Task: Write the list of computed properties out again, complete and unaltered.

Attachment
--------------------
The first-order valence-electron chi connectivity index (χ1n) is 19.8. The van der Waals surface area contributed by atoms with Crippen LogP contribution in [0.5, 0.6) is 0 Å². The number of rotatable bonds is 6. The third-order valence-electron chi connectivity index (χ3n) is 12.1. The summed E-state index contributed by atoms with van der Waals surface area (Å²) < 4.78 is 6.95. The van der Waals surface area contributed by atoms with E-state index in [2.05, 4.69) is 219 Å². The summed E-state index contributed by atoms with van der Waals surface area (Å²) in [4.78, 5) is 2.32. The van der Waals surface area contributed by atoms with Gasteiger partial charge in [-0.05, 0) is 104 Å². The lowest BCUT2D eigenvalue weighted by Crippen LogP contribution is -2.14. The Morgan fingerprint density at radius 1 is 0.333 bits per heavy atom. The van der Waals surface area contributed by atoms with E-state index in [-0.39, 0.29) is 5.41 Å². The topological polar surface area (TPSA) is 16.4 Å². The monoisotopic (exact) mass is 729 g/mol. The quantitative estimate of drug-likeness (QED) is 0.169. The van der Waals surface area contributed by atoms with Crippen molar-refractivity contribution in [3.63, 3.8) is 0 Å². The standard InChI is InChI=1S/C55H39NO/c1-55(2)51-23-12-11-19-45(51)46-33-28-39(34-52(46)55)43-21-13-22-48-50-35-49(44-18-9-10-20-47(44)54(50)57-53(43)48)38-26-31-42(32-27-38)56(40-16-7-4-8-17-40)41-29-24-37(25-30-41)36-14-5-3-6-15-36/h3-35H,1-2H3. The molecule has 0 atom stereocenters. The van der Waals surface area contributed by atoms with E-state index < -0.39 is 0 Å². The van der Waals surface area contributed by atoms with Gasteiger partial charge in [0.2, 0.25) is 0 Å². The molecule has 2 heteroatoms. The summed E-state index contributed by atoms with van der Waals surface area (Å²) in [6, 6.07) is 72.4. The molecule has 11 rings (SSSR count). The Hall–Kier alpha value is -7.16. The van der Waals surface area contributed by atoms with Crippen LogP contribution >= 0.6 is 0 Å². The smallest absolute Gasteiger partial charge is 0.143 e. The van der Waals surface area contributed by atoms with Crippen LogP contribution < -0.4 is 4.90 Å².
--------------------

The first-order valence-electron chi connectivity index (χ1n) is 19.8. The van der Waals surface area contributed by atoms with Crippen LogP contribution in [0.5, 0.6) is 0 Å². The number of rotatable bonds is 6. The third-order valence-electron chi connectivity index (χ3n) is 12.1. The summed E-state index contributed by atoms with van der Waals surface area (Å²) < 4.78 is 6.95. The van der Waals surface area contributed by atoms with E-state index in [2.05, 4.69) is 219 Å². The summed E-state index contributed by atoms with van der Waals surface area (Å²) in [4.78, 5) is 2.32. The van der Waals surface area contributed by atoms with Gasteiger partial charge in [-0.05, 0) is 104 Å². The lowest BCUT2D eigenvalue weighted by Crippen LogP contribution is -2.14. The Morgan fingerprint density at radius 1 is 0.333 bits per heavy atom. The van der Waals surface area contributed by atoms with E-state index in [-0.39, 0.29) is 5.41 Å². The topological polar surface area (TPSA) is 16.4 Å². The monoisotopic (exact) mass is 729 g/mol. The quantitative estimate of drug-likeness (QED) is 0.169. The van der Waals surface area contributed by atoms with Crippen molar-refractivity contribution in [3.63, 3.8) is 0 Å². The standard InChI is InChI=1S/C55H39NO/c1-55(2)51-23-12-11-19-45(51)46-33-28-39(34-52(46)55)43-21-13-22-48-50-35-49(44-18-9-10-20-47(44)54(50)57-53(43)48)38-26-31-42(32-27-38)56(40-16-7-4-8-17-40)41-29-24-37(25-30-41)36-14-5-3-6-15-36/h3-35H,1-2H3. The molecule has 0 atom stereocenters. The van der Waals surface area contributed by atoms with E-state index < -0.39 is 0 Å². The van der Waals surface area contributed by atoms with Gasteiger partial charge in [0.2, 0.25) is 0 Å². The molecule has 2 heteroatoms. The summed E-state index contributed by atoms with van der Waals surface area (Å²) in [6, 6.07) is 72.4. The molecule has 11 rings (SSSR count). The Hall–Kier alpha value is -7.16. The van der Waals surface area contributed by atoms with Crippen LogP contribution >= 0.6 is 0 Å². The smallest absolute Gasteiger partial charge is 0.143 e. The van der Waals surface area contributed by atoms with Crippen LogP contribution < -0.4 is 4.90 Å².